Posted June 03, 2010
The Wednesday trading session in the currency market saw the US dollar improve against both the euro and the yen. The resignation of the Japanese Prime Minister was one of the reasons the dollar performed so well for the day.
The dollar was able to gain 0.1 percent over the yen during the day. However, during the trading day, it was as high as 1.3 percent during the trading session. The US dollar moved to Y 92.229 by the end of the day Wednesday. Against the euro, the dollar improved by 0.03 percent to end at US $1.225. Against the UK pound, however, the dollar did not move much, but ended the day at US $1.465.
The main fuel behind the fall of the yen during the Wednesday trading session was the resignation of leader Yukio Hatoyama. During the trading day, the Japanese Prime Minister announced his resignation, which came as a surprise to most. This let the yen retreat against most major currencies for the trading session on Wednesday.
Hatoyama's resignation put more pressure on the country's currency as investors became unsure of what the political stability of the country was. This pressure on the yen led to the concern that the next leader may favor a weaker Japanese yen. Many believe the current finance minister, Naoto Kan would become the country's next Prime Minister. However, Kan does favor a weaker currency. The yen could perform poorly in the coming days until an election occurs later during the week.
For the day, the euro only showed small losses against the US dollar. This came after a day on Tuesday of the euro hitting the weakest lows it had seen for four years. It touched US $1.2111 at that lowest level.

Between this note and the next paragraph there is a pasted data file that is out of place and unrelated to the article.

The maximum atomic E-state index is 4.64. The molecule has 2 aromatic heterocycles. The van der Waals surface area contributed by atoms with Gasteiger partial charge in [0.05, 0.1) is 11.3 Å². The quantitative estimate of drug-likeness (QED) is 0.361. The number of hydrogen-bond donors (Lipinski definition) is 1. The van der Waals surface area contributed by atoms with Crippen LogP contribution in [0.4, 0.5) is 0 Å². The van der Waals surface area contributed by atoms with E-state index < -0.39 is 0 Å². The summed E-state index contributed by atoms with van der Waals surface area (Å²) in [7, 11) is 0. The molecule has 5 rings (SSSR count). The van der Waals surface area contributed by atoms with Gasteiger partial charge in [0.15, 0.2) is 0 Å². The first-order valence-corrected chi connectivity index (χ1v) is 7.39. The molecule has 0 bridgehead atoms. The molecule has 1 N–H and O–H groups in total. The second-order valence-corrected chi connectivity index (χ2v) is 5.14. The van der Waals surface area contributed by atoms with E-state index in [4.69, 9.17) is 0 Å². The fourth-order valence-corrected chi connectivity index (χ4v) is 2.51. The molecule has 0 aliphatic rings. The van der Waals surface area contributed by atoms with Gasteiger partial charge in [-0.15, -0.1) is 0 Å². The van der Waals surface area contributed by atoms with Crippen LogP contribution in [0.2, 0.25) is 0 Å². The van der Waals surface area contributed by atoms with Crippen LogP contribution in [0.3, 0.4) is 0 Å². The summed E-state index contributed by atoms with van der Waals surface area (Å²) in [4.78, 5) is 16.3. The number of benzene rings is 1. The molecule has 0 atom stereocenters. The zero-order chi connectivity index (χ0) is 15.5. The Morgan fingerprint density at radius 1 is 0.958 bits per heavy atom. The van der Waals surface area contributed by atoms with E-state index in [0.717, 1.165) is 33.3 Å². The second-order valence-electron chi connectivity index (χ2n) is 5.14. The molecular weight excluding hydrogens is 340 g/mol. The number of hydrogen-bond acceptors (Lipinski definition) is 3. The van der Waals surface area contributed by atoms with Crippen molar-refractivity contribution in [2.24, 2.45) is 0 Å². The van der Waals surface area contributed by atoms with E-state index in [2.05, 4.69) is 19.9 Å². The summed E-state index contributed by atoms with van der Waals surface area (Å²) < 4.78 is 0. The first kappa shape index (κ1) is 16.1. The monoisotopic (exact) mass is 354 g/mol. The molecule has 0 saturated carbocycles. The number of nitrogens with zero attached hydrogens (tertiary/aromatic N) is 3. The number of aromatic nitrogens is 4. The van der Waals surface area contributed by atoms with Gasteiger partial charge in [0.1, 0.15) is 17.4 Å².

The euro was not traded down heavily for the day in part because investors were happy to hear news out of several countries that they do not play to change their reserve currency portfolios away from the falling euro and the US dollar any time soon. Countries that made the pledge on Wednesday included Brazil, Russia, South Korea, India and Japan. Even this all important news did not give investors enough fuel to push the euro higher for the day. Investors believe that the euro is no longer the strong currency it once was. Even positive news cannot drive the euro up.
Also affecting the euro during the trading session are still concerns over the close to US $ 1 trillion bailout package in Europe. Investors do not have all of the information they need to make important decisions about buying into the euro. Further, concerns over the euro zone in total still hang in the air. Investors are not ready to move towards the euro as it is too risky. Instead, the US dollar offers a better level of protection for those in the market. Economic instability throughout the euro zone continues to hold back the euro and it is likely to continue to do so going forward.